Newest casualty of crisis in Greece: Greek antiquities

But Greek and international archaeologists and curators warn that the real consequences of the cuts will not become fully apparent for years and will be far more dire for ancient artifacts and historical scholarship. Over the last six months dozens of the country’s most experienced state archaeologists — those with the highest number of years of service and highest salaries, 1,550 euros a month, or a little less than $2,000 — have been forced into early retirement as part of a 10 percent staff reduction within the government’s Ministry of Culture and Tourism. Through regular retirements and attrition over the last two years, the archaeological staff has shrunk even more, to 900 from 1,100, according to the association, the union that represents the archaeologists.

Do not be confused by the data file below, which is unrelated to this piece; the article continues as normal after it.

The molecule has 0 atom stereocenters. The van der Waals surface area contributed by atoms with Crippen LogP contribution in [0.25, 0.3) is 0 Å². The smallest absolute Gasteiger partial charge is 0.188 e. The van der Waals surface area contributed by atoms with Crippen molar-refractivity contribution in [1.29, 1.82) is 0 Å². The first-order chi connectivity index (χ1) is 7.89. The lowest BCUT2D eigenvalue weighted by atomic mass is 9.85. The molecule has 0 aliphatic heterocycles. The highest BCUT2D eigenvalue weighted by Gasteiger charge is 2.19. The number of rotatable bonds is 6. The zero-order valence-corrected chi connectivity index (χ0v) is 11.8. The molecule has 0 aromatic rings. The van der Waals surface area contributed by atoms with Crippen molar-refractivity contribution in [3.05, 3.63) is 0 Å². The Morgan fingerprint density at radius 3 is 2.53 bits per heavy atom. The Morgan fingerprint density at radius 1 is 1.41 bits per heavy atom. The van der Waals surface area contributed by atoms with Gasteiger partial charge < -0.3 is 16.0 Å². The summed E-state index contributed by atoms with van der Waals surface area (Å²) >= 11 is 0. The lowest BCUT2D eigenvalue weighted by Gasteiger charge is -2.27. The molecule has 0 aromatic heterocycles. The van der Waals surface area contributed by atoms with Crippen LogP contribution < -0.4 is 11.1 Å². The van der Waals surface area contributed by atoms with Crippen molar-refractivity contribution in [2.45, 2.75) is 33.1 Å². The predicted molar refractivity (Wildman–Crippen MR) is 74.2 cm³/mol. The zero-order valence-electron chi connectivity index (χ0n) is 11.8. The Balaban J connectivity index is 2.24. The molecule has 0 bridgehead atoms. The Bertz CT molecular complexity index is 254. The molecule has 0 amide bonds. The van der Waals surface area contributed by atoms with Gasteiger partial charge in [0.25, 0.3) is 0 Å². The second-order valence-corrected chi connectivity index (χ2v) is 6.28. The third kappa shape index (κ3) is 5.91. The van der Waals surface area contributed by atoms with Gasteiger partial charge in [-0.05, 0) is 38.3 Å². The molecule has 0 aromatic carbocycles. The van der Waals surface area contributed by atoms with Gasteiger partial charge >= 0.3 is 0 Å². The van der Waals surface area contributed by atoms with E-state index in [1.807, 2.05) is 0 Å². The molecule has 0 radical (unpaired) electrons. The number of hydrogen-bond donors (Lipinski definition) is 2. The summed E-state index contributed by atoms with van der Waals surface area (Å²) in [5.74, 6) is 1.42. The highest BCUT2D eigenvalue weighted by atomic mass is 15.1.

At a time when taxes are being raised, pensions are being cut and the national unemployment rate stands at more than 21 percent, this exodus has faded quickly into the bleak economic landscape. But scholars say the cuts are beginning to cause precisely what the television ad dramatizes: the disappearance of antiquities. The primary culprits are not museum robbers and looters of antiquities sites, but two even more treacherous forces that now have fewer checks on their power: the elements and developers’ bulldozers.

In a dry riverbed one late April morning on the island of Kythira, Aris Tsaravopoulos, a former government archaeologist who was pushed out of his job in November, pointed out a site where a section of riverbank had collapsed during a rainstorm a few months earlier. Scattered all along the bed as it stretched toward the Mediterranean were hundreds of pieces of Minoan pottery, most likely dating to the second millennium B.C., some of them painted with floral patterns that were still a vivid red.

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